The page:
Wednesday, February 9, 2011

"Who Are You?"

In an article at Big Hollywood, a columnist brings attention to the casting of a British citizen in the role of Superman in an upcoming film.

I think it's more than a little ridiculous that, in a nation of three hundred-plus million people, we cannot find anyone worthy of donning the red cape, so we must look to the British Isles.

That said, this comment below the column jumped out at me:

One of the things I love best about America is we don't care who you are or where you came from. What can you do?

This is a perfect example of succumbing to indoctrination. The commenter loves our political elite's current policies of diversity and non-discrimination. Muslim terrorists murdered three thousand people on September 11, 2001, because the multiculturalists "don't care who you are or where you came from." Nidal Hassan gunned down over a dozen people in cold blood at Fort Hood because no one cared who he was or whence he came. Mosques have sprung up all over our country -- including in unheard of places like Memphis, Tennessee -- preaching hatred, violence, and non-assimilation, because no one cares who they are or where they originated. Illegal aliens storm our borders, commit disproportionate crime, take jobs away from citizens, and receive taxpayer-funded educations in their own languages in public schools, because no one gives a hoot in Hell who they are or where they came from. No one cares for loyalty or societal cohesion.

As for an answer to the question, "What can you do?", all too often the response manifests itself as a negative. "Well, we can murder, rob, rape, deal drugs, form gangs, commit fraud, bankrupt hospitals, falsify documents, swamp the welfare system, bring chaos from order, and throttle division out of unity. That's what we can do, and we're just getting started."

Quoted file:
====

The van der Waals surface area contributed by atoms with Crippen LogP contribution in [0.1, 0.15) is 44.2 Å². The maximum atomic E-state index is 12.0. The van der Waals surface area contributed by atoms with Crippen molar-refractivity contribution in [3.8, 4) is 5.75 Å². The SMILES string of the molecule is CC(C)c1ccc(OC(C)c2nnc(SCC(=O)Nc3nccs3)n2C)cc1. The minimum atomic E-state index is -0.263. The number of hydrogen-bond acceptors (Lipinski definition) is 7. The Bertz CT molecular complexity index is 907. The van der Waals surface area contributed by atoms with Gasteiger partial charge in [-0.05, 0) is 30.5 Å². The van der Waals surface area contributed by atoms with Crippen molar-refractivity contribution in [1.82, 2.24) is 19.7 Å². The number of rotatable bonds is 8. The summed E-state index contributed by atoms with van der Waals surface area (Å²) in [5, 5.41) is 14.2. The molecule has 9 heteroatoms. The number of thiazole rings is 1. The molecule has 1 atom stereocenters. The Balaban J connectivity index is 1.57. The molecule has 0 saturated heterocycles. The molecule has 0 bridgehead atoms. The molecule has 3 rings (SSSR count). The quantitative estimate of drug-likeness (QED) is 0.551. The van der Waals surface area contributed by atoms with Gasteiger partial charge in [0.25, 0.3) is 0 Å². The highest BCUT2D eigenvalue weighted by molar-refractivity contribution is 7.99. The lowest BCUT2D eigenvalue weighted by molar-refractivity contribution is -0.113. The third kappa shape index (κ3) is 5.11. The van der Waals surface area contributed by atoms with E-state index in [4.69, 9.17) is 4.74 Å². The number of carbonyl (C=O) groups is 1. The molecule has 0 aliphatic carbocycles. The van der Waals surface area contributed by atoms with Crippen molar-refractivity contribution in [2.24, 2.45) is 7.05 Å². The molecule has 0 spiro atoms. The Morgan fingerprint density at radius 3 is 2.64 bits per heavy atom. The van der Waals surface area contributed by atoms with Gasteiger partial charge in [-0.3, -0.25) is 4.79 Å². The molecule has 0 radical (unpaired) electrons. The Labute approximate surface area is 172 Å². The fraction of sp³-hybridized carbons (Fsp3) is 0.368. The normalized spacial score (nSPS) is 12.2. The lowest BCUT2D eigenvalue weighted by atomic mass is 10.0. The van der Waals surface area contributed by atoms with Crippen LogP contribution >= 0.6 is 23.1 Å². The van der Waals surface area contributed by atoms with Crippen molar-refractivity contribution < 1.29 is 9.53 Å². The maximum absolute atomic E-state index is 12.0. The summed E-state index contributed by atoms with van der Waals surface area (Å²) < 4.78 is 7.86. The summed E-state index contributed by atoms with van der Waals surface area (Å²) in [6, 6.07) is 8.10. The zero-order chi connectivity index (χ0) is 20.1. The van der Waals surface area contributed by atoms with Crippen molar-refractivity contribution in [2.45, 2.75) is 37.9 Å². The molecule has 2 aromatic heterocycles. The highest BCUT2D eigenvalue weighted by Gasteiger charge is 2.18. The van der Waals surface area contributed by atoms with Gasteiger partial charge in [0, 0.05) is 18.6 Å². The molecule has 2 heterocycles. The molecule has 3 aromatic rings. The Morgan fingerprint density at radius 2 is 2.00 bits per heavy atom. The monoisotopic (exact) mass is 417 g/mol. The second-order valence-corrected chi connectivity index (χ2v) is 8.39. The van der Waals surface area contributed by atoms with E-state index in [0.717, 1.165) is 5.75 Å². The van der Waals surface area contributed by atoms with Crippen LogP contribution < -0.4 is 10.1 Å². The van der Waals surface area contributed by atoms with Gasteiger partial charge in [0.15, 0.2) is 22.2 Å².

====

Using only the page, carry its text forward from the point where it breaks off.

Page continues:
I submit that the commenter loves one of the worst aspects of modern America. He delights in a mindset that the founding generation would have looked upon with horror. He embraces a new outlook alien to the United States of only a few decades past.

Only a fool welcomes people into his home with no concern for their identity or origin. Just as one would shun the idea of inviting a burglar into his house because he is particularly adept in the art of burglary, so, too, must we reject the notion that having a specific skill-set is more important than a commonality of language, religion, and worldview.

"What can you do?" won't cut it for someone interested in preserving his culture.

A more important question is "Who are you?"

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